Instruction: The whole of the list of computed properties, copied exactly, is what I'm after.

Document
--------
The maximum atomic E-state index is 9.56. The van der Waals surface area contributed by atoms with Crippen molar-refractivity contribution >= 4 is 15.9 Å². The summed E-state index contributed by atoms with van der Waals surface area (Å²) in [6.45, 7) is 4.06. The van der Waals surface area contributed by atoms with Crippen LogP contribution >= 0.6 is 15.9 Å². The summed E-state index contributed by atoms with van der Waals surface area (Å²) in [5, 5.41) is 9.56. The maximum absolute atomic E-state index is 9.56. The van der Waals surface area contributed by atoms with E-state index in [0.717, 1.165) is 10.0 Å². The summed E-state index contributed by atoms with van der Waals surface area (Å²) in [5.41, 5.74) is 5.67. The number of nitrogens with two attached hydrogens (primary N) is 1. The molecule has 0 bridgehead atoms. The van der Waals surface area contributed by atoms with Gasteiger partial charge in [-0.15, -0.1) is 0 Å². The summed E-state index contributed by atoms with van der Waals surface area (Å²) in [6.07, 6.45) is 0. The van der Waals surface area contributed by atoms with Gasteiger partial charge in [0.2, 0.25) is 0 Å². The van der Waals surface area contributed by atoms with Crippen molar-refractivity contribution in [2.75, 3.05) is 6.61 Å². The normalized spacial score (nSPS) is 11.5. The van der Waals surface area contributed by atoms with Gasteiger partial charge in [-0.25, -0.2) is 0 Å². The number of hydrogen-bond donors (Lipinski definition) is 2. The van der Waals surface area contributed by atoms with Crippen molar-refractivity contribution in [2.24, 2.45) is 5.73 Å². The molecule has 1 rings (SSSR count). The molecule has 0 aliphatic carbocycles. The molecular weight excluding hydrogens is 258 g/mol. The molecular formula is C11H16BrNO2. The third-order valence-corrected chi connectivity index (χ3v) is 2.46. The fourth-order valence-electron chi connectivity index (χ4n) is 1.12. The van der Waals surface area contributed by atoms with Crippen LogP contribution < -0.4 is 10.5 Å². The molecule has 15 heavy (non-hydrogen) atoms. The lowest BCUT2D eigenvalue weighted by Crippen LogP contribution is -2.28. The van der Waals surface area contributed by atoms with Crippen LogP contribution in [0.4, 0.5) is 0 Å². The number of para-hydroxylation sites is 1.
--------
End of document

The maximum atomic E-state index is 9.56. The van der Waals surface area contributed by atoms with Crippen molar-refractivity contribution >= 4 is 15.9 Å². The summed E-state index contributed by atoms with van der Waals surface area (Å²) in [6.45, 7) is 4.06. The van der Waals surface area contributed by atoms with Crippen LogP contribution >= 0.6 is 15.9 Å². The summed E-state index contributed by atoms with van der Waals surface area (Å²) in [5, 5.41) is 9.56. The maximum absolute atomic E-state index is 9.56. The van der Waals surface area contributed by atoms with E-state index in [0.717, 1.165) is 10.0 Å². The summed E-state index contributed by atoms with van der Waals surface area (Å²) in [5.41, 5.74) is 5.67. The number of nitrogens with two attached hydrogens (primary N) is 1. The molecule has 0 bridgehead atoms. The van der Waals surface area contributed by atoms with Gasteiger partial charge in [-0.15, -0.1) is 0 Å². The summed E-state index contributed by atoms with van der Waals surface area (Å²) in [6.07, 6.45) is 0. The van der Waals surface area contributed by atoms with Gasteiger partial charge in [0.2, 0.25) is 0 Å². The van der Waals surface area contributed by atoms with Crippen molar-refractivity contribution in [2.75, 3.05) is 6.61 Å². The normalized spacial score (nSPS) is 11.5. The van der Waals surface area contributed by atoms with Gasteiger partial charge in [-0.25, -0.2) is 0 Å². The number of hydrogen-bond donors (Lipinski definition) is 2. The van der Waals surface area contributed by atoms with Crippen molar-refractivity contribution in [2.24, 2.45) is 5.73 Å². The molecule has 1 rings (SSSR count). The molecule has 0 aliphatic carbocycles. The molecular weight excluding hydrogens is 258 g/mol. The molecular formula is C11H16BrNO2. The third-order valence-corrected chi connectivity index (χ3v) is 2.46. The fourth-order valence-electron chi connectivity index (χ4n) is 1.12. The van der Waals surface area contributed by atoms with Crippen LogP contribution < -0.4 is 10.5 Å². The molecule has 15 heavy (non-hydrogen) atoms. The lowest BCUT2D eigenvalue weighted by Crippen LogP contribution is -2.28. The van der Waals surface area contributed by atoms with Crippen LogP contribution in [0.4, 0.5) is 0 Å². The number of para-hydroxylation sites is 1.